Destination Teach Helps Minority Travelers Make Change In Black Communities All Over The World
Most people go on vacation to relax and take a break from work. But for many, once their eyes are opened to the realities of the individuals living in the cities they visit, particularly in third-word countries, there’s a desire to do more than explore. Suddenly, you want to make a difference in the world.
Destination Teach is helping travelers do just that. Founded by Chandell Stone, Destination Teach is an organization that provides a fully immersive experience for ethnic minority groups where they are taken to Kenya or Morocco to volunteer and help in under-served schools.
Founded in 2014, Destination Teach is a social benefit corporation — a type of for-profit corporate entity whose work focuses on the positive impact on society, workers, the community and the environment in addition to profit. Since its inception, Destination Teach has taken young Black travelers on four trips, from camping in the Moroccan Sahara Desert to game-driving safaris in Kenya. Besides enjoying adventures, the travelers serve as temporary volunteers to partner schools and the profits generated through traveler fees are used to support scholarships and classroom supplies for teachers. So far, Destination Teach has funded three scholarships and donated hundreds of class materials as well as art and recess equipment.
In addition to running Destination Teach, Stone is also an Assistant Principal at a Success Academy Charter School in Bronx, New York. Stone shared with MadameNoire the importance of travel and giving back.
MadameNoire (MN): What prompted you to start Destination Teach?
Chandell Stone (CS): When I was in grad school, a friend of mine told me about an elementary school that her family ran in Kenya, and how they needed more resources to support the work there. We decided to try to generate money by bringing volunteers there. What it evolved into was a movement, where Black millennials have become a driving force behind this organization, turning their travel into an opportunity for sustainable development in Africa.
MN: Can you explain how it works?
CS: Right now our trips are eight days and are cohort-based to build community. The idea is to see as much of the country as possible, have some really dope experiences (i.e. going on a safari, camel riding through the Sahara desert, hippo watching, etc.) and do some community service in a school. As of now, no one on our team takes a salary. We use the money raised from the trips to support the schools. We’ve donated classroom supplies, bought shoes for kids, recess equipment, hosted family fun days with food, music, and crafts. We’ve provided three scholarships to teachers in Kenya to get teaching certifications.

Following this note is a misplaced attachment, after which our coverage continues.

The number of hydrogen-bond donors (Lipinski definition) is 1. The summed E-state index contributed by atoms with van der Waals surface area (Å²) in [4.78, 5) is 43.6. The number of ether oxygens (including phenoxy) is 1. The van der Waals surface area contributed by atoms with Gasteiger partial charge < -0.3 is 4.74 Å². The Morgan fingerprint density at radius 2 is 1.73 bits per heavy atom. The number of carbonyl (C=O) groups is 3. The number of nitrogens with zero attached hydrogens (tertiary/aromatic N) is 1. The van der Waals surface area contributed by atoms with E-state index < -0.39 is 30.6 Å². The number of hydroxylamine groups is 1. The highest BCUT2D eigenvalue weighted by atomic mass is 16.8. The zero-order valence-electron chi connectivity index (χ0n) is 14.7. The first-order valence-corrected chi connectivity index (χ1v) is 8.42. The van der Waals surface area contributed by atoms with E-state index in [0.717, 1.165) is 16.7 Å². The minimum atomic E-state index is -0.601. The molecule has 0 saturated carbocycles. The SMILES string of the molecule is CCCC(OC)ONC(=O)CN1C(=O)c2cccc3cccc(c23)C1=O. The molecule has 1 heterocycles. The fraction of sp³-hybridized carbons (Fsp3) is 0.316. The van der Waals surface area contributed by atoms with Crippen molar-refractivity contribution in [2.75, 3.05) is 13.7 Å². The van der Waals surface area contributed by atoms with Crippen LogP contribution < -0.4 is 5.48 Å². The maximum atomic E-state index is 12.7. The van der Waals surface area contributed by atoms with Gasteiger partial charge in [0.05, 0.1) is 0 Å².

MN: How do you juggle your full-time job as a principal and this venture?
CS: Girl…that’s a good question. It is not easy. Some weeks are harder than others, but I have an amazing team (Jasmine Newson, Deputy CEO, and Lindsay Romano, Chief of Program Development) and a lot of people rooting us on! I can’t give up on the kids. The work is too important. And by that, I mean my kids in the Bronx, and in Morocco and Kenya. They deserve a quality education.
MN: Why Morocco?
CS: Morocco is simply because I visited and became obsessed with the country–its history, the people, the beauty of the place. More people needed to see it…and not in a pretentious way. You come to really understand a place when you serve.
MN: Prior to this had you traveled much to Africa?
CS: Nope! I literally went for the first time with my first participant (Jasmine Newson), who is now a part of the team! She is definitely a daredevil (laughs). I don’t know that I would have gone with a random 22-year-old that I met at brunch to Kenya…and she paid! But that is how we got our start. All you need is one sometimes. The rest is history!
MN: What are your goals for the project for this year?
CS: We are holding a fundraiser on June 3rd to build a library and multi-purpose room at the school in Kenya. We can’t improve literacy when the kids don’t have enough books to read! Additionally, we will be providing three more scholarships this summer.
MN: What are some of your long-term goals?
CS: My long-term vision is start to a teachers college in Kisumu, Kenya, for teachers working in low-resource communities. Teachers are the single greatest influencer of student outcomes. If we can empower them, then can empower kids.
MN: Why is Destination Teach important?
CS: It’s not really that Destination Teach is so important. It’s more that the fundamental idea behind it is important. The idea that Black people can lead change in other Black communities. The idea that we can free each other. We don’t need government. We don’t need handouts. We have enough buying power in our community. We just have to put in the right places. The idea that we as a diaspora are one community is important. We need to feel more connected.
Destination teach is bringing together Black millennials from all over the world. We have people from South Africa, the Middle East taking advantage of this trip this year. It’s really exciting.